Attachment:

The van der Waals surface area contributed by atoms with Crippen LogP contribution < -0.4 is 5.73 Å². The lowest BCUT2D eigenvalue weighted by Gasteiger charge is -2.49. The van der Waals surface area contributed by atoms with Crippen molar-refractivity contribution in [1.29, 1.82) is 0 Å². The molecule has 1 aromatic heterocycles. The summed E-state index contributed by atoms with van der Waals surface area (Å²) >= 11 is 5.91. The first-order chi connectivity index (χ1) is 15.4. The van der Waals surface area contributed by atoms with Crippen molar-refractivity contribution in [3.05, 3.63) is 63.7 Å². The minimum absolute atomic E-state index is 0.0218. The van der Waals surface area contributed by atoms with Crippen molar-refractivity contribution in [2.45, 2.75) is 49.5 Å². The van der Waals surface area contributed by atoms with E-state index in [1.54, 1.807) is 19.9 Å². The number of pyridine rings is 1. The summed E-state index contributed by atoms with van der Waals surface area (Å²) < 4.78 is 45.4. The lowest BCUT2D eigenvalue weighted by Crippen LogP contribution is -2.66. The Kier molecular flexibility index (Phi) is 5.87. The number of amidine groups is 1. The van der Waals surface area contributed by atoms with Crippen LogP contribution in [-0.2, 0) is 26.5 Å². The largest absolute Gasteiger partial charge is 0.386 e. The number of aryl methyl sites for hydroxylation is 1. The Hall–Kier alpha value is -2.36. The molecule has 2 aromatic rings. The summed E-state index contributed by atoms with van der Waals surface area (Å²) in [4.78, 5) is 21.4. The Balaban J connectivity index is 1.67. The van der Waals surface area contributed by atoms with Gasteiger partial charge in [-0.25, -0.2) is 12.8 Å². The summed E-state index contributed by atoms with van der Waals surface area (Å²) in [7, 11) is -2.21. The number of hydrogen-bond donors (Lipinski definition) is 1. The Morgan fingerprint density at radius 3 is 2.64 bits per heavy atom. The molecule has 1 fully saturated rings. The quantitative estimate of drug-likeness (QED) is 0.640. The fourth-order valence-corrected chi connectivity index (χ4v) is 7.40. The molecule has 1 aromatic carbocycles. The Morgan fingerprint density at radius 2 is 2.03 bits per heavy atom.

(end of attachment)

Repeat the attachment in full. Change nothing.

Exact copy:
The van der Waals surface area contributed by atoms with Crippen LogP contribution < -0.4 is 5.73 Å². The lowest BCUT2D eigenvalue weighted by Gasteiger charge is -2.49. The van der Waals surface area contributed by atoms with Crippen molar-refractivity contribution in [1.29, 1.82) is 0 Å². The molecule has 1 aromatic heterocycles. The summed E-state index contributed by atoms with van der Waals surface area (Å²) >= 11 is 5.91. The first-order chi connectivity index (χ1) is 15.4. The van der Waals surface area contributed by atoms with Crippen molar-refractivity contribution in [3.05, 3.63) is 63.7 Å². The minimum absolute atomic E-state index is 0.0218. The van der Waals surface area contributed by atoms with Crippen molar-refractivity contribution in [2.45, 2.75) is 49.5 Å². The van der Waals surface area contributed by atoms with E-state index in [1.54, 1.807) is 19.9 Å². The number of pyridine rings is 1. The summed E-state index contributed by atoms with van der Waals surface area (Å²) < 4.78 is 45.4. The lowest BCUT2D eigenvalue weighted by Crippen LogP contribution is -2.66. The Kier molecular flexibility index (Phi) is 5.87. The number of amidine groups is 1. The van der Waals surface area contributed by atoms with Crippen LogP contribution in [-0.2, 0) is 26.5 Å². The largest absolute Gasteiger partial charge is 0.386 e. The number of aryl methyl sites for hydroxylation is 1. The Hall–Kier alpha value is -2.36. The molecule has 2 aromatic rings. The summed E-state index contributed by atoms with van der Waals surface area (Å²) in [4.78, 5) is 21.4. The Balaban J connectivity index is 1.67. The van der Waals surface area contributed by atoms with Gasteiger partial charge in [-0.25, -0.2) is 12.8 Å². The summed E-state index contributed by atoms with van der Waals surface area (Å²) in [7, 11) is -2.21. The number of hydrogen-bond donors (Lipinski definition) is 1. The Morgan fingerprint density at radius 3 is 2.64 bits per heavy atom. The molecule has 1 fully saturated rings. The quantitative estimate of drug-likeness (QED) is 0.640. The fourth-order valence-corrected chi connectivity index (χ4v) is 7.40. The molecule has 1 aromatic carbocycles. The Morgan fingerprint density at radius 2 is 2.03 bits per heavy atom.